Any combination of these actions can be highly distressing for both the individual and their loved ones. It can be confusing to know which attitude to tackle first. It is important to understand that your loved one is confused as well. They don’t have the answer to the ‘why’ questions any more than we do and yet they are the ones left to sort out the waves of disorientation and turmoil rushing over them. Most of them have no clue what to do to help themselves and at first, will resent those trying to ride in to save the day. My daughter often resented the ‘answers’ that I had for her problems.

To be honest, I was grasping at straws, but at least I felt like I was doing something. I resented her inertia and refusal to try anything. We often found ourselves at a stand-off. I have learned, through trial and error mostly, how much to say and what advice I should keep to myself. I am pleased that she has recently agreed to a formal regiment of medication. 

That brings me to another comment from the first class that really struck home with me.

‘Medication calms the thoughts; therapy changes the thoughts’.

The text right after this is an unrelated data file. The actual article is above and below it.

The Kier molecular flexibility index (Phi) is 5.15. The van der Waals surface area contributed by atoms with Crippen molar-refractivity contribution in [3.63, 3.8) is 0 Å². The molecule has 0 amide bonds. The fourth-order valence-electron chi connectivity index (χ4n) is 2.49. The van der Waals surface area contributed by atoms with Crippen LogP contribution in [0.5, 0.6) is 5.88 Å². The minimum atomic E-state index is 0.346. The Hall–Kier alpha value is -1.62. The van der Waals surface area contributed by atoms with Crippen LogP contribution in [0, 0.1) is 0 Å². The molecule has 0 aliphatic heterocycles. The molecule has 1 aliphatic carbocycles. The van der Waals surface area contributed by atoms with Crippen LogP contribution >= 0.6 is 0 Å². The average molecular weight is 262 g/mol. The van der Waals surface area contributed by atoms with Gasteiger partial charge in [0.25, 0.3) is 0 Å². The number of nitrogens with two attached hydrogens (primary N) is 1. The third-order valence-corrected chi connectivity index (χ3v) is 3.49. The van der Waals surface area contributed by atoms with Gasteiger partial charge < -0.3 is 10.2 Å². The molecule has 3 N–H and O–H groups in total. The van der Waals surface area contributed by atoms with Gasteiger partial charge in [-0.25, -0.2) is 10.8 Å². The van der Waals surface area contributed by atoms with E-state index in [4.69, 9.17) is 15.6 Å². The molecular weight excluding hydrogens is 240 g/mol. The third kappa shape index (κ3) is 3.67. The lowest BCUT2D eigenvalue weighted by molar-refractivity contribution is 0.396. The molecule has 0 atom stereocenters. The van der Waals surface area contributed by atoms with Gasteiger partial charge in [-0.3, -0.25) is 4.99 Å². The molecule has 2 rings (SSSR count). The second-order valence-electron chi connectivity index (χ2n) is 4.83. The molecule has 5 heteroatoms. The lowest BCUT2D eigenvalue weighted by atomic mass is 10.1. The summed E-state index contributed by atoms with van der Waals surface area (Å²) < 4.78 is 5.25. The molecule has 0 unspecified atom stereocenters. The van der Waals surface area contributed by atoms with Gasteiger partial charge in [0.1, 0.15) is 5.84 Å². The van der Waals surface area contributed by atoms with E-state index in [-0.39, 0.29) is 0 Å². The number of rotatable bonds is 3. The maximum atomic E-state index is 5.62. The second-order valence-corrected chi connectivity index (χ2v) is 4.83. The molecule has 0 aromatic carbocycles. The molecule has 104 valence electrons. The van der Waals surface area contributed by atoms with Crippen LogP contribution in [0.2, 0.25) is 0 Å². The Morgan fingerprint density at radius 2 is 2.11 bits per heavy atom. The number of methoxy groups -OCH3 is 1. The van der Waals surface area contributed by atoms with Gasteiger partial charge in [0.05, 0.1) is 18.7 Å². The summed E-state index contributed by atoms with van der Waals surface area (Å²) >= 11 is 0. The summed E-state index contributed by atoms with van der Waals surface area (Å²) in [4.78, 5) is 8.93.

Mental illness care is not like taking an antibiotic to kill a virus. There are many facets (and people) involved in the management of the disease. There is no shame or stigma in reaching out to the professionals for their guidance, wisdom and help. I have also discovered there is no shame in the knowledge that I do not know what I do not know.

It is a bit humbling to realize that I have handled certain aspects of my daughter’s mental illness incorrectly. I say that understanding I did (and still do) the best with what I know. I am certainly thankful for NAMI and this class. In just the first week I learned invaluable information and more importantly it instilled in me the hope that the more I invest in knowledge and loving practice, the better I can help my daughter and the quality of our relationship.

I encourage you stay with me for this journey as we search together for the answers to help our adult family members living with mental illness.

And remember to always..

Hope With Abandon

Hope Out